Plenaries and speakers

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The Global Evidence Summit is an inter-sectoral and multi-disciplinary event exchanging ideas about how we best generate, summarize and communicate evidence to inform and change policy and practice worldwide. 

The five plenary sessions will feature regional and international speakers addressing key issues that will highlight and promote evidence-based approaches to target resources to what works. We anticipate input from a multitude of perspectives including education, social and criminal justice, environment, gender health, health systems and clinical care and practice.

Following each plenary, there will be a number of special sessions that match the plenary theme. These sessions will continue discussions and the exchange of ideas.

Plenary 1: 
EVIDENCE FOR AFRICA: How evidence is changing communities across one continent 

Wednesday 13 September, 9-10.30am

The objectives of this plenary are to understand how the African continent deals with evidence from policy to practice, through examples and overview of networks and activities.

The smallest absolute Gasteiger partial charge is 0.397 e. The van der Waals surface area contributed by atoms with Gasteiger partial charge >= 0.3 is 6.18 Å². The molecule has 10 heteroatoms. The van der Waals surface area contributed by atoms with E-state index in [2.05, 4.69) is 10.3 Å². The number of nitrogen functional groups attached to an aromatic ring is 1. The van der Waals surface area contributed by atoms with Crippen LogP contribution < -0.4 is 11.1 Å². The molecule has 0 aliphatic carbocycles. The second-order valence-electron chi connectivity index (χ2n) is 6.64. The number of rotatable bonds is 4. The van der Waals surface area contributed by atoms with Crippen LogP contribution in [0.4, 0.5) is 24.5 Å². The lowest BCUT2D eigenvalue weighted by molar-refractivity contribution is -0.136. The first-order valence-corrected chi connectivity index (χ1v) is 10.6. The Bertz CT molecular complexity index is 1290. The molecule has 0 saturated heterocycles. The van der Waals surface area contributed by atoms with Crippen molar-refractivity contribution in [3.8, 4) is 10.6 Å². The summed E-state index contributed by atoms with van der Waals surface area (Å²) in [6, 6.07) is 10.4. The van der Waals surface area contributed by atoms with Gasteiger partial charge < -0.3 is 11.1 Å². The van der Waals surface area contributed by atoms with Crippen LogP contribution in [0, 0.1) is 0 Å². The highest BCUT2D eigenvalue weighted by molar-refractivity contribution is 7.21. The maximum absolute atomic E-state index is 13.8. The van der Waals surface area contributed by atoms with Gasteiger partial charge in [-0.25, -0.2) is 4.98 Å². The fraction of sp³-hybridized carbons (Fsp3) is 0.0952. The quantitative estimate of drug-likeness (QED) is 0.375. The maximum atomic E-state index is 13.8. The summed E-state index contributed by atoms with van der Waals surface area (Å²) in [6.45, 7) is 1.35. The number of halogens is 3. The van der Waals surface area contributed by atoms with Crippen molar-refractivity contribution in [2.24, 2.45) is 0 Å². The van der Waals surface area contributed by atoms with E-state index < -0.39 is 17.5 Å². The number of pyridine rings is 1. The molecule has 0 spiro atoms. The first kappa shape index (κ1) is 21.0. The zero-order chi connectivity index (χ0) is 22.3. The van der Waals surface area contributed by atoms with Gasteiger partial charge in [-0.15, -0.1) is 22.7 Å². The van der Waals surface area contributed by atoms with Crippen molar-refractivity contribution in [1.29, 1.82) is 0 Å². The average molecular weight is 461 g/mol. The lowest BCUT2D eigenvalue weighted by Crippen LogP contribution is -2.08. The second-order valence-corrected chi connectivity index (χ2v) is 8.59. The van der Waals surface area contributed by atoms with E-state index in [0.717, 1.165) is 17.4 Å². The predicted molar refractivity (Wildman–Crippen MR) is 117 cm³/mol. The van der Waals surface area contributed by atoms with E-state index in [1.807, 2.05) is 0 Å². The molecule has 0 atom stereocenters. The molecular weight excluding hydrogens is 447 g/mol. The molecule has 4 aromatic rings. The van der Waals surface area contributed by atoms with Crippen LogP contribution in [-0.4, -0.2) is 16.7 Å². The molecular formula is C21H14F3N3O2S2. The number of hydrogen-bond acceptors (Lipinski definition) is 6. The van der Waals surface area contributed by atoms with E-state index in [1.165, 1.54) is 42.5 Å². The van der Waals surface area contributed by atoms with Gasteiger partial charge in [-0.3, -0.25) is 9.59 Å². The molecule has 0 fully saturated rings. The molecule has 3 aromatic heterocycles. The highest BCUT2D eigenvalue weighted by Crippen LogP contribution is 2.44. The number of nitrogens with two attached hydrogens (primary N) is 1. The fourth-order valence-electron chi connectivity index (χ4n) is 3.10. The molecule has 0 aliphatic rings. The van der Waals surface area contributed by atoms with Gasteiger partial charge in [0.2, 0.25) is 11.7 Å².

Trevor Manuel:
Trevor Manuel, who served in the South African government as Minister of Finance from 1996 to 2009, during the presidencies of Nelson Mandela, Thabo Mbeki, Kgalema Motlanthe, and subsequently as Minister in the Presidency under President Jacob Zuma, will be the first plenary speaker at the Global Evidence Summit.
Keynote title: Evidence based policy – Africa’s journey

Ruth Stewart:
Ruth spent her childhood in Malawi, and has dedicated more than 20 years to using evidence to improve lives across the African continent. Based in South Africa, she is the Director of the University of Johannesburg’s Africa Centre for Evidence and Chairperson of the Africa Evidence Network. Her work includes the production of evidence for decision-makers, as well as supporting civil servants to access and make sense of research.
Keynote title: Do evidence networks make a difference?

Patrick Mbah Okwen:
Patrick is a Cameroonian medical doctor and health economist passionate about improving global health outcomes. He conducts public health research, and systematic reviews with both Cochrane and Campbell Collaborations.  Patrick works in health development in the areas of ICT as well as governance at public health institutions in Cameroon.